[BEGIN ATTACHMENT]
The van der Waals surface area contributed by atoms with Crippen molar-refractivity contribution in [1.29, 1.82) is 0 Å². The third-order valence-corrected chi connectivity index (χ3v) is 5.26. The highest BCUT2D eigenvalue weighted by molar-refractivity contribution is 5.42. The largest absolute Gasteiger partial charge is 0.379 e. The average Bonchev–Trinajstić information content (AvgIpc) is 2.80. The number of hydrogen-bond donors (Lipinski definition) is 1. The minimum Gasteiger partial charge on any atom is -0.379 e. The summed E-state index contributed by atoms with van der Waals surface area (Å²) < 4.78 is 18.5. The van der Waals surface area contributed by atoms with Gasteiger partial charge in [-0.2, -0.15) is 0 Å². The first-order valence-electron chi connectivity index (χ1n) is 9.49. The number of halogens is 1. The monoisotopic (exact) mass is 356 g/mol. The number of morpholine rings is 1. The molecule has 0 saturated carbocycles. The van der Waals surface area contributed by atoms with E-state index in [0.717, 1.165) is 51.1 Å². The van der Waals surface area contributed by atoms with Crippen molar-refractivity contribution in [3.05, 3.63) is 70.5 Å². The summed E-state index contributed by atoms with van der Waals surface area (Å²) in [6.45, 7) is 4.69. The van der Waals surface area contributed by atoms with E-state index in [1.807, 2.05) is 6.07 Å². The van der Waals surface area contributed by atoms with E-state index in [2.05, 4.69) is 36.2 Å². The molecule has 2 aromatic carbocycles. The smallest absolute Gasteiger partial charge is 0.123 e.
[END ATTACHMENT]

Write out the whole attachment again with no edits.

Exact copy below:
The van der Waals surface area contributed by atoms with Crippen molar-refractivity contribution in [1.29, 1.82) is 0 Å². The third-order valence-corrected chi connectivity index (χ3v) is 5.26. The highest BCUT2D eigenvalue weighted by molar-refractivity contribution is 5.42. The largest absolute Gasteiger partial charge is 0.379 e. The average Bonchev–Trinajstić information content (AvgIpc) is 2.80. The number of hydrogen-bond donors (Lipinski definition) is 1. The minimum Gasteiger partial charge on any atom is -0.379 e. The summed E-state index contributed by atoms with van der Waals surface area (Å²) < 4.78 is 18.5. The van der Waals surface area contributed by atoms with Gasteiger partial charge in [-0.2, -0.15) is 0 Å². The first-order valence-electron chi connectivity index (χ1n) is 9.49. The number of halogens is 1. The monoisotopic (exact) mass is 356 g/mol. The number of morpholine rings is 1. The molecule has 0 saturated carbocycles. The van der Waals surface area contributed by atoms with E-state index in [0.717, 1.165) is 51.1 Å². The van der Waals surface area contributed by atoms with Crippen molar-refractivity contribution in [3.05, 3.63) is 70.5 Å². The summed E-state index contributed by atoms with van der Waals surface area (Å²) in [6.45, 7) is 4.69. The van der Waals surface area contributed by atoms with E-state index in [1.807, 2.05) is 6.07 Å². The van der Waals surface area contributed by atoms with E-state index in [2.05, 4.69) is 36.2 Å². The molecule has 2 aromatic carbocycles. The smallest absolute Gasteiger partial charge is 0.123 e.